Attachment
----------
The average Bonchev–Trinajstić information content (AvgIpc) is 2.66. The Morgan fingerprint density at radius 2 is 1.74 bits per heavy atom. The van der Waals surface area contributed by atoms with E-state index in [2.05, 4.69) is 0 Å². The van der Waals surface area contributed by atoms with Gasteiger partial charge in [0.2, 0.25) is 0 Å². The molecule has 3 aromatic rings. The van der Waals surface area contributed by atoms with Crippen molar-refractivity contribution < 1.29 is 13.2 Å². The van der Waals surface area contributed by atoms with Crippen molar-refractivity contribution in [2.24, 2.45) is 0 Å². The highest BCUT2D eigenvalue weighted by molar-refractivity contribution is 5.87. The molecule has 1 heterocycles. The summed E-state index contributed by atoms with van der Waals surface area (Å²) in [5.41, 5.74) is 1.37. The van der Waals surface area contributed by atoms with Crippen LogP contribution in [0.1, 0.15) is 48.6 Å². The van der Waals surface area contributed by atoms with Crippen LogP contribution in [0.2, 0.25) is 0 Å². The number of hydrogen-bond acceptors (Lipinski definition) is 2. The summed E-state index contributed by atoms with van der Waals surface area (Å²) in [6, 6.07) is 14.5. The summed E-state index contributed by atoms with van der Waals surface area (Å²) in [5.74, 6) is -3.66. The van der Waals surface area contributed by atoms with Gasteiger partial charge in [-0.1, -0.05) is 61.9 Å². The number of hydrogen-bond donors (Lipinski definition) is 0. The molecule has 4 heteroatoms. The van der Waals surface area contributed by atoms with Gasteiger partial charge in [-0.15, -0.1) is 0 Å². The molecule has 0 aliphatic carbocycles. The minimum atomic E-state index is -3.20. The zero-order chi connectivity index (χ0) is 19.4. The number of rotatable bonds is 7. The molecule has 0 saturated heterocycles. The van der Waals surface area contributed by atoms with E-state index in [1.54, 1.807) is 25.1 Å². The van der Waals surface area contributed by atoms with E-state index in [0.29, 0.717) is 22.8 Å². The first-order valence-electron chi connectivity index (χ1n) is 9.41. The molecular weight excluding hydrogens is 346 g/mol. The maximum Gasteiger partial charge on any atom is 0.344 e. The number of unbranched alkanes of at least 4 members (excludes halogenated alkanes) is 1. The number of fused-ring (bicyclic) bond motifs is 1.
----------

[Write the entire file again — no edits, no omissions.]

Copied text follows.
The average Bonchev–Trinajstić information content (AvgIpc) is 2.66. The Morgan fingerprint density at radius 2 is 1.74 bits per heavy atom. The van der Waals surface area contributed by atoms with E-state index in [2.05, 4.69) is 0 Å². The van der Waals surface area contributed by atoms with Gasteiger partial charge in [0.2, 0.25) is 0 Å². The molecule has 3 aromatic rings. The van der Waals surface area contributed by atoms with Crippen molar-refractivity contribution < 1.29 is 13.2 Å². The van der Waals surface area contributed by atoms with Crippen molar-refractivity contribution in [2.24, 2.45) is 0 Å². The highest BCUT2D eigenvalue weighted by molar-refractivity contribution is 5.87. The molecule has 1 heterocycles. The summed E-state index contributed by atoms with van der Waals surface area (Å²) in [5.41, 5.74) is 1.37. The van der Waals surface area contributed by atoms with Crippen LogP contribution in [0.1, 0.15) is 48.6 Å². The van der Waals surface area contributed by atoms with Crippen LogP contribution in [0.2, 0.25) is 0 Å². The number of hydrogen-bond acceptors (Lipinski definition) is 2. The summed E-state index contributed by atoms with van der Waals surface area (Å²) in [6, 6.07) is 14.5. The summed E-state index contributed by atoms with van der Waals surface area (Å²) in [5.74, 6) is -3.66. The van der Waals surface area contributed by atoms with Gasteiger partial charge in [-0.1, -0.05) is 61.9 Å². The number of hydrogen-bond donors (Lipinski definition) is 0. The molecule has 4 heteroatoms. The van der Waals surface area contributed by atoms with Gasteiger partial charge in [-0.15, -0.1) is 0 Å². The molecule has 0 aliphatic carbocycles. The minimum atomic E-state index is -3.20. The zero-order chi connectivity index (χ0) is 19.4. The number of rotatable bonds is 7. The molecule has 0 saturated heterocycles. The van der Waals surface area contributed by atoms with E-state index in [1.54, 1.807) is 25.1 Å². The van der Waals surface area contributed by atoms with E-state index in [0.29, 0.717) is 22.8 Å². The first-order valence-electron chi connectivity index (χ1n) is 9.41. The molecular weight excluding hydrogens is 346 g/mol. The maximum Gasteiger partial charge on any atom is 0.344 e. The number of unbranched alkanes of at least 4 members (excludes halogenated alkanes) is 1. The number of fused-ring (bicyclic) bond motifs is 1.